REPAIR OR RENEW?
As a recent convert to video making, I
purchased a Samsung VP U10. I am now
keen to edit and add commentary, background music, etc. Whilst in Singapore I purchased a Sony
RM-E33F Video Editing Controller only to find that it is not compatible with my
camera, which is only capable of infra-red remote control.
However, I do have a VCR which is capable of
remote control, via a wire and would, I suspect, be capable of operation by the
editor. This is in addition to my
current VCR which would of course be required as the recorder of the edited
version. I appreciate that this
arrangement would require the 8mm original to be transferred to VHS prior to
editing. The wire controlled VCR is
currently unserviceable and would cost £45 to repair: can you confirm that the
Sony editor would control the VCR which is a Saisho and is it worth spending
that money on a repair which would improve my copying options in addition to
the editing facility?
J. Taylor, Bedford
Even though you forgot to include the model
number I’m fairly confident that no Saisho VCR has ever been fitted with a
Control L/LANC editing terminal, the type that would be compatible with your
Sony edit controller. The wired remote control socket you describe is simply
that, and not the kind of two-way data bus that is required for automatic
assemble editing, by an external controller. I’m also of the opinion that £45
is a lot to spend on repairing a Saisho VCR, and depending on its vintage, may
actually be more than it’s worth. There’s no simple solution to your problem,
other than persevere with manual editing, or think about buying a new
camcorder, with a Control L facility.
At present I own a Canon UC8 Hi, Toshiba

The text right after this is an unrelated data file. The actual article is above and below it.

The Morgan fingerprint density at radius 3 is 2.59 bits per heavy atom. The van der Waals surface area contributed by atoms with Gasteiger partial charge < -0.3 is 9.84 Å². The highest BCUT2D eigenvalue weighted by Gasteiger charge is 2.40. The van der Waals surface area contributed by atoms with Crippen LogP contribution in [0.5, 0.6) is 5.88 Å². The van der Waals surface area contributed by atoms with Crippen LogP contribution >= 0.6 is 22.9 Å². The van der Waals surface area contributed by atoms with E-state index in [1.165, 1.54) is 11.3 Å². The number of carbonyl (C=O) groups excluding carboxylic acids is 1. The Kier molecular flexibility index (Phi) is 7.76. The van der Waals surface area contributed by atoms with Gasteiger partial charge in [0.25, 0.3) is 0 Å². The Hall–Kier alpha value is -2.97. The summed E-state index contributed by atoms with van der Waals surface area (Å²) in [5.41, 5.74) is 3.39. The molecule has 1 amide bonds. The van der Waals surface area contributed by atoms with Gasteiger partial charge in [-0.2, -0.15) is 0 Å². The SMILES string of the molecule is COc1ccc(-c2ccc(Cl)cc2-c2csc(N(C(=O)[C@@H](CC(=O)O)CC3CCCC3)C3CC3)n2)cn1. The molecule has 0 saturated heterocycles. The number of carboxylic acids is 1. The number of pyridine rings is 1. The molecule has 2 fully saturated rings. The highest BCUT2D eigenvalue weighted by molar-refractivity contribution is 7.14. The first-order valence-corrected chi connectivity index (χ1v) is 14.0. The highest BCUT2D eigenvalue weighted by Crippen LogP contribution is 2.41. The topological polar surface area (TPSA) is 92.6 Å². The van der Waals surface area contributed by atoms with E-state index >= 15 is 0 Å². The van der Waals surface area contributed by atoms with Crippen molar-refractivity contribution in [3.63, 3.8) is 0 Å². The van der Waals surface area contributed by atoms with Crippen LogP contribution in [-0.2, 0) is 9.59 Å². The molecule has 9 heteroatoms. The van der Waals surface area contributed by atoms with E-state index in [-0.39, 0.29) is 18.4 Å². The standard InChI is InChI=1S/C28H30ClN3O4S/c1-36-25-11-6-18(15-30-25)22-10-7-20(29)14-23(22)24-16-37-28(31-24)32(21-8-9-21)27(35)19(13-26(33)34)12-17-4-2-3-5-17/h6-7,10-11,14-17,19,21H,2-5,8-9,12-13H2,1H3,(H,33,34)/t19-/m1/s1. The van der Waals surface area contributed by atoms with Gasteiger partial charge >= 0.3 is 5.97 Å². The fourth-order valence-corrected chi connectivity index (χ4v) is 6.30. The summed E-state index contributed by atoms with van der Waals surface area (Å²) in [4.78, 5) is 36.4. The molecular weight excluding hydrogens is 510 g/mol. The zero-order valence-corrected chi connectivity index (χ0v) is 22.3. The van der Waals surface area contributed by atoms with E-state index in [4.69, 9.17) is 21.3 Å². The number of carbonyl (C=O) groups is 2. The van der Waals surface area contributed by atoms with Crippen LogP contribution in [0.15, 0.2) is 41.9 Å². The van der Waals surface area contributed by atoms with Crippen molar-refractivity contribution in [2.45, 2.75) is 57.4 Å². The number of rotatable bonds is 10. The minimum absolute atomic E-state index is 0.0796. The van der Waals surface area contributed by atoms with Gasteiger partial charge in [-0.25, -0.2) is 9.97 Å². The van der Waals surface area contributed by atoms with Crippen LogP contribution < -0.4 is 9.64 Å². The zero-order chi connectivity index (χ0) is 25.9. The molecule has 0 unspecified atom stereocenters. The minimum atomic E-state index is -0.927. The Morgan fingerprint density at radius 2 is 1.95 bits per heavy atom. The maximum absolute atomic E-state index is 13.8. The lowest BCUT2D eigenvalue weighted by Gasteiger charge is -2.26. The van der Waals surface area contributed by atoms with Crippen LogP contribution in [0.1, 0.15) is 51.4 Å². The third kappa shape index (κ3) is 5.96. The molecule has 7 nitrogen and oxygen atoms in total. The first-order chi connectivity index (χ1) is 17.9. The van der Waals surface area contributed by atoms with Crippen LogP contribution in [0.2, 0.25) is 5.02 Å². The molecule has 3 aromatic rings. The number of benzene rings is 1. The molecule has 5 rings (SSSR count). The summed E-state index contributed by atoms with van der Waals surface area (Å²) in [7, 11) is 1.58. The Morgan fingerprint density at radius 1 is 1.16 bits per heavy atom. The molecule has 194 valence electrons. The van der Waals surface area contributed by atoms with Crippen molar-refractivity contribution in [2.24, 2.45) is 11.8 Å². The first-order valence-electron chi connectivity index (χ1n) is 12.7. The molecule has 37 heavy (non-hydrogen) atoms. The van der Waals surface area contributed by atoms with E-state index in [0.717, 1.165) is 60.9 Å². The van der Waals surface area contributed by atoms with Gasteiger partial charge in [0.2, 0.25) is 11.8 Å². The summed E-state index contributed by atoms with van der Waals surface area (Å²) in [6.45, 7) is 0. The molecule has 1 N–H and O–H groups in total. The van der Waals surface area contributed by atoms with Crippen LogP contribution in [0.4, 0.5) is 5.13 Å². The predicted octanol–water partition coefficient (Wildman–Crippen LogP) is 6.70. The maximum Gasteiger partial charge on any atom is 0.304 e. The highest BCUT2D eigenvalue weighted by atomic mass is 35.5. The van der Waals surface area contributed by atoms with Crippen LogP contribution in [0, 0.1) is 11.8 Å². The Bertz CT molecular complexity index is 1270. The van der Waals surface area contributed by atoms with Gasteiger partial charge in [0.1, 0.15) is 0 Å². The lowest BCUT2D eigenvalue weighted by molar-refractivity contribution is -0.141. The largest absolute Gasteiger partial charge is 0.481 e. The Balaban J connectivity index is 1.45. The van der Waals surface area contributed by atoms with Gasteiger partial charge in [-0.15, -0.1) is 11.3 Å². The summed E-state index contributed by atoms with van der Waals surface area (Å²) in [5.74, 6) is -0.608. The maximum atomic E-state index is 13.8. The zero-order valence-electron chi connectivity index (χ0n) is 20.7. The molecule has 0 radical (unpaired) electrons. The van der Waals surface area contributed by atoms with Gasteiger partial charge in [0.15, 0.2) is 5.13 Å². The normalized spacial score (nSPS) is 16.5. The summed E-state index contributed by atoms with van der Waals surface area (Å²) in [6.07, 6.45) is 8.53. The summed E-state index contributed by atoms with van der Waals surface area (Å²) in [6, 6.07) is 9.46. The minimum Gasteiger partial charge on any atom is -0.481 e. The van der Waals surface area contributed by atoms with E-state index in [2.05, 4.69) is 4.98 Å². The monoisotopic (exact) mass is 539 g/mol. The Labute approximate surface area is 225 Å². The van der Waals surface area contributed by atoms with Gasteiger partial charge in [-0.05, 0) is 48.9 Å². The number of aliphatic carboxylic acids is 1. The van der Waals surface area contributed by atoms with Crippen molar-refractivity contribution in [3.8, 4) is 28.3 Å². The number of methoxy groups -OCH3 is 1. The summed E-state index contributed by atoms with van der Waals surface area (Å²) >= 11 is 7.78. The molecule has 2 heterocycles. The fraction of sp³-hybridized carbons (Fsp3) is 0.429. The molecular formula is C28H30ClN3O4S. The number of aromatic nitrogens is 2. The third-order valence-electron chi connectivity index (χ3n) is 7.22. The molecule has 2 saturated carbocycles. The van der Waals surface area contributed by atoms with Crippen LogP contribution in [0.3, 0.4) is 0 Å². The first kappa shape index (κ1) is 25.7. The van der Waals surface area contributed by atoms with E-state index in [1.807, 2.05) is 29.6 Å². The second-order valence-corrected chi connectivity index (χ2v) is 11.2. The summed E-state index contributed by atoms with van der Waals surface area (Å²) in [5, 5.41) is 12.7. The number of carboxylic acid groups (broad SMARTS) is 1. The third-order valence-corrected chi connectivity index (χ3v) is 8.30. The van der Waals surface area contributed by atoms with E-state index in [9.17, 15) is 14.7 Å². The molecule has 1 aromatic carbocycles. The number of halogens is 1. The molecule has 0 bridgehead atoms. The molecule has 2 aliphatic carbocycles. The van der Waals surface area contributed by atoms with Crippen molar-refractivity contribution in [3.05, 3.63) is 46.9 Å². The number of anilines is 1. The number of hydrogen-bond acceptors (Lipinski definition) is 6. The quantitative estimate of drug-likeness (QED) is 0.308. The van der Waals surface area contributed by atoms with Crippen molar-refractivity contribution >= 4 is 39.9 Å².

television with S-VHS input terminals and a Ferguson FV321 VCR. Until now I have contended with ‘crash’
editing and have ended up with fairly acceptable results.
I am considering updating my VCR to a
Panasonic NV HS900 and also purchasing a Vivanco VCR5034 editor. Could you please advise me as to whether my
suggested system would be compatible.
Or maybe you could suggest another suitable set-up. Being a pensioner I have to get it right
first time around. Also living out in
the sticks advice from high quality retail outlets is not available
T. Jowls, Gatehouse of Fleet,
The Vivanco 5034 is a fine controller, it has
a good combination of useful facilities, and it will work perfectly well with
your camcorder and chosen VCR. It might be a tad over qualified though, if you’re
only going to be using it for occasional small-scale productions. There’s quite
a few cheaper controllers on the market, like the Bandridge Montage, IQ Studio,
Hama Easy Cut etc., that sell for under £200.
I bought my first camcorder, a Canon UC 2000,
and am now looking towards some form of editing system. I started to consider a
mid-range edit controller, then noticed that some VCRs have editing
facilities. As I’m thinking of
replacing my Ferguson Videostar would buying one of these VCRs be the best
route to take?
M. Harris, Amersham, Bucks
The word ‘editing’ is used rather loosely by some
VCR manufacturers, it can mean a lot of things. Unfortunately few, if any of
them are of immediate interest to you,
unless you have around £1000 to spare. What you need is an edit controller, a
device that can operate your camcorder, to replay selected scenes, and at the
same time control the record-pause function on a VCR. Your camcorder can be
controlled via its LANC/Control L editing terminal but to date only one VCR,
the mighty Panasonic NV-HS1000, (still
available for around £1000), has a built-in Control L compatible edit controller.